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INTERNATIONAL JOURNAL OF SCIENTIFIC & TECHNOLOGY RESEARCH VOLUME 2, ISSUE 7, JULY 2013

ISSN 2277-8616

Table 2: Effects of different tillage practice on shelling percentage, one hundred seed weight(g)and pod yield (Kg/ha) of groundnut at Dambatta. Treatments Shelling One Pod yield Percentage hundred (Kg/ha) (%) Seed weight Maximum 32,42 50,14 110,25 tillage Minimum 43,54 52,32 160,50 tillage Zero tillage 48,32 60,25 200,38 SE 1,78 1,58 3,07

References:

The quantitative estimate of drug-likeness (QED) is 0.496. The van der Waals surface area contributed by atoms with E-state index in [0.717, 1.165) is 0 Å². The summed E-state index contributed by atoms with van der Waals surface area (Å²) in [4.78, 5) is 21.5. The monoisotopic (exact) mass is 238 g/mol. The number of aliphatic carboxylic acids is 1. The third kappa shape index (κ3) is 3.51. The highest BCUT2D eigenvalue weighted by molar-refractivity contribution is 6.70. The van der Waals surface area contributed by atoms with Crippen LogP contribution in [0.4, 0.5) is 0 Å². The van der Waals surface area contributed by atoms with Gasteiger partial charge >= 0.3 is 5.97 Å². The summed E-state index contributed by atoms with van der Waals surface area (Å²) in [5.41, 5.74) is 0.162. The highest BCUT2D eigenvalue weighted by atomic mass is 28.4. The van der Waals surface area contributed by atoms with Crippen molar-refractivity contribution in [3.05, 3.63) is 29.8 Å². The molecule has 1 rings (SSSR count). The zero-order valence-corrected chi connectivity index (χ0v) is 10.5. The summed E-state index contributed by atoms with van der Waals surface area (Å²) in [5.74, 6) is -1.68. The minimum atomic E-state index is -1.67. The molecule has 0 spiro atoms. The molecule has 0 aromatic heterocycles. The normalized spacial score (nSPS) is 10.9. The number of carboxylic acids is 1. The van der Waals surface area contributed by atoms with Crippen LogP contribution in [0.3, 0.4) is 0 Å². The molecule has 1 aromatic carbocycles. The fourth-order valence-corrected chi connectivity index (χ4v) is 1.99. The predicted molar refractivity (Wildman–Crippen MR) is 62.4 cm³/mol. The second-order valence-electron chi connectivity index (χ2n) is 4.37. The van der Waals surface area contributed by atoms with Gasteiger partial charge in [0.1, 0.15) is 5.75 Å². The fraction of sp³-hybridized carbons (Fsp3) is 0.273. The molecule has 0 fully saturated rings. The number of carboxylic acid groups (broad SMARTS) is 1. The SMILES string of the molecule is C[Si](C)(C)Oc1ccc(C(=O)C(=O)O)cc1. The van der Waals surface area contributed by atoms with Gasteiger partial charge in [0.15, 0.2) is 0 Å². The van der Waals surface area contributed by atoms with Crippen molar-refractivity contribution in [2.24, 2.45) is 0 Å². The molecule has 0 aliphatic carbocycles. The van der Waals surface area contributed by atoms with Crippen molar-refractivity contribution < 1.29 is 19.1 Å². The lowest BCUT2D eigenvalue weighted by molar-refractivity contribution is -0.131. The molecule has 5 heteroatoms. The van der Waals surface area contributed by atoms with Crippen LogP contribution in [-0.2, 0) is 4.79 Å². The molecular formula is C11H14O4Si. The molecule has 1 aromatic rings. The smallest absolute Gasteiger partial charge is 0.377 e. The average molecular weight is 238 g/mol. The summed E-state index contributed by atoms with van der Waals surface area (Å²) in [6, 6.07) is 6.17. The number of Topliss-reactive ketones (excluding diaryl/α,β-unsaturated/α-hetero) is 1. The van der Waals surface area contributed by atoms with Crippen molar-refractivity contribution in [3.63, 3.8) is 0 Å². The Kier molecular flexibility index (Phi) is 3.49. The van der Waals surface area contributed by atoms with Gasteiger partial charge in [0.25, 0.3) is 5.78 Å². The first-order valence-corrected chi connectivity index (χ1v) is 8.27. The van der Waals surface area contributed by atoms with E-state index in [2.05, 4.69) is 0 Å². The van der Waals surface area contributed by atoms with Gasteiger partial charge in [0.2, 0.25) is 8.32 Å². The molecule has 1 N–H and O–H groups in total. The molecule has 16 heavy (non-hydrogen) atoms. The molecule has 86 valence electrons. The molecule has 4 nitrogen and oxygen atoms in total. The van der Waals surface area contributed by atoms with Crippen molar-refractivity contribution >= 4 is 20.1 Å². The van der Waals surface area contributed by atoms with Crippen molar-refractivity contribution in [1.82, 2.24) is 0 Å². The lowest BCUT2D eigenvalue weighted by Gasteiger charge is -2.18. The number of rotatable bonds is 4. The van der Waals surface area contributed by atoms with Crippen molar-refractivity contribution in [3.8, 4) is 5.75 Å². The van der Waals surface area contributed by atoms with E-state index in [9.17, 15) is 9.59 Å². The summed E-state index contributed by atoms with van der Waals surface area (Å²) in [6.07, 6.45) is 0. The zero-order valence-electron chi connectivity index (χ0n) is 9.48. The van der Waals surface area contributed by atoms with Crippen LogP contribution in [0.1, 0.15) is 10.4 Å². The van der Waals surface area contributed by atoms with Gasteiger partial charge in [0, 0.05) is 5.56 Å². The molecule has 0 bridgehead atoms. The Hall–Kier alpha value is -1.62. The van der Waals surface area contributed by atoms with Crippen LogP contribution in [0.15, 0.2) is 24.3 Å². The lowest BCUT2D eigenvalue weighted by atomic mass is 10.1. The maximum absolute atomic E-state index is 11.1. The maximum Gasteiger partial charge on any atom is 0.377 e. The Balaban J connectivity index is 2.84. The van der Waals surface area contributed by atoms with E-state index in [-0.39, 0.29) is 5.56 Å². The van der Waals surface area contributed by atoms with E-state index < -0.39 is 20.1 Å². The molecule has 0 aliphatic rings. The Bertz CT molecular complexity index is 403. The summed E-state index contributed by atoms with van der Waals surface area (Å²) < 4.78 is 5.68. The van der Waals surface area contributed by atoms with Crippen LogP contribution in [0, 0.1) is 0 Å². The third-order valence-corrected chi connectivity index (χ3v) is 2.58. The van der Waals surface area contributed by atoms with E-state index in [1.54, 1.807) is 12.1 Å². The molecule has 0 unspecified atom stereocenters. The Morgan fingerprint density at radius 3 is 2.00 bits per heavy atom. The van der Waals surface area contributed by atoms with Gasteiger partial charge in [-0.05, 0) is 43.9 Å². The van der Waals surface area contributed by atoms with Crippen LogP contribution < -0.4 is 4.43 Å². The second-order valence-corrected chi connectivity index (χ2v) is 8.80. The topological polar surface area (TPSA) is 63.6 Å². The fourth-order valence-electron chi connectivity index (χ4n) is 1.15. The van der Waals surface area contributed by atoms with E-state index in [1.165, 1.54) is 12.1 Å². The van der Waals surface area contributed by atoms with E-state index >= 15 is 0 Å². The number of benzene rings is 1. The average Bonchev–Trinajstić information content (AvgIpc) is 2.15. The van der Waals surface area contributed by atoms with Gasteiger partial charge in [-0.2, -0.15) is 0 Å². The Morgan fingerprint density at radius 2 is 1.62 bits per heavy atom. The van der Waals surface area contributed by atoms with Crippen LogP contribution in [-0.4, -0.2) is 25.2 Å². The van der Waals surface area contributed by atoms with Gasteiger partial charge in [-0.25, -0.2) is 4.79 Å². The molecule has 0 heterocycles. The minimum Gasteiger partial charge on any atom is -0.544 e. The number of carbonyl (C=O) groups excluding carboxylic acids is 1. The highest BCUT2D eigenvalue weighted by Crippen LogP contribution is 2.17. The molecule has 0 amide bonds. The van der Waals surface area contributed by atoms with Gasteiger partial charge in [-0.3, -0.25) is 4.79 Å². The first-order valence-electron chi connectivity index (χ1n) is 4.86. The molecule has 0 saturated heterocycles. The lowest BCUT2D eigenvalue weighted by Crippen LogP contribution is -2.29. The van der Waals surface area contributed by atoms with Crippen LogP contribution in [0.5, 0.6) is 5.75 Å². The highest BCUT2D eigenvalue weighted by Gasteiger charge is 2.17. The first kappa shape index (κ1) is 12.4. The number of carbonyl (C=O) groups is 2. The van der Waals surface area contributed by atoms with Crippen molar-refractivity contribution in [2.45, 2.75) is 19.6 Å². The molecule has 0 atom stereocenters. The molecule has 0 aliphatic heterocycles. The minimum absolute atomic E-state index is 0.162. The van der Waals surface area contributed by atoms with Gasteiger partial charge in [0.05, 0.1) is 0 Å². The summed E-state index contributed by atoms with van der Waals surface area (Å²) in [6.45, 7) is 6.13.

[1]. Agboola, A.A., (1981). The effect of different soil tillage and management practices on the physical properties of soil and maize yield in a rainforest zone of Western Nigeria .Agronomy journal73:245251 [2]. Aina, P.O (1979) Soil change resulting from long term management practice in Western Nigeria.Soil Science Society of America proceeding 43;173-177 [3]. Braide, F.G., Raul R..N.,Adebayo, A, N (1986).Effect of Vehicular traffic on physical properties of Irrigated soil at Kadawa.Soil Tillage Research. [4]. Cunningham ,RK. (1963).The effect of Clearinga tropical forestJournal ofSoil Science14:334-345 [5]. Dunham, RJ (1981).Soil management research in the NigerianSavannah,Unpublished Report of the Institute for Agricultural Research Samaru, Zaria [6]. Lal, R, (1976). No-tillage effects on Soil properties under different crops in Western Nigeria .Soil Science Society of America Journal 40:762-768 [7]. Lal,R., and D J, Cunnings (1979).Clearing a tropical forest, 1 Effects on soil and microclimate .Field crops Research 2:91-107 [8]. Ogban, P. I, Ogunewe, N,N.,Dike, R,L Ajaelo ,AC, Ikeata, N. L, [9]. Achumba, VE and Nyong,E.E., (2007).Effects of tillage and mulching practices on soil properties and Growth and yield of cowpea (vigna unguiculata (L), Walp) in Southeastern Nigeria.Proceedings of the 31stAnnual conference of the Soil Science Society of Nigeria (SSN), 13th -17th November 2006, ABU Zaria .PP 199-211 [10]. Onwuji, JI and Braide, FG, (1983).Development of multi operational cultivation machine.In Anazodo et al (Eds). Proceeding of the first Nationaltillage symposium [11]. SAS Institute, Inc (1985). SAS/SATTM guide for personal computer, 6thed.SAS Inst, Cary NC.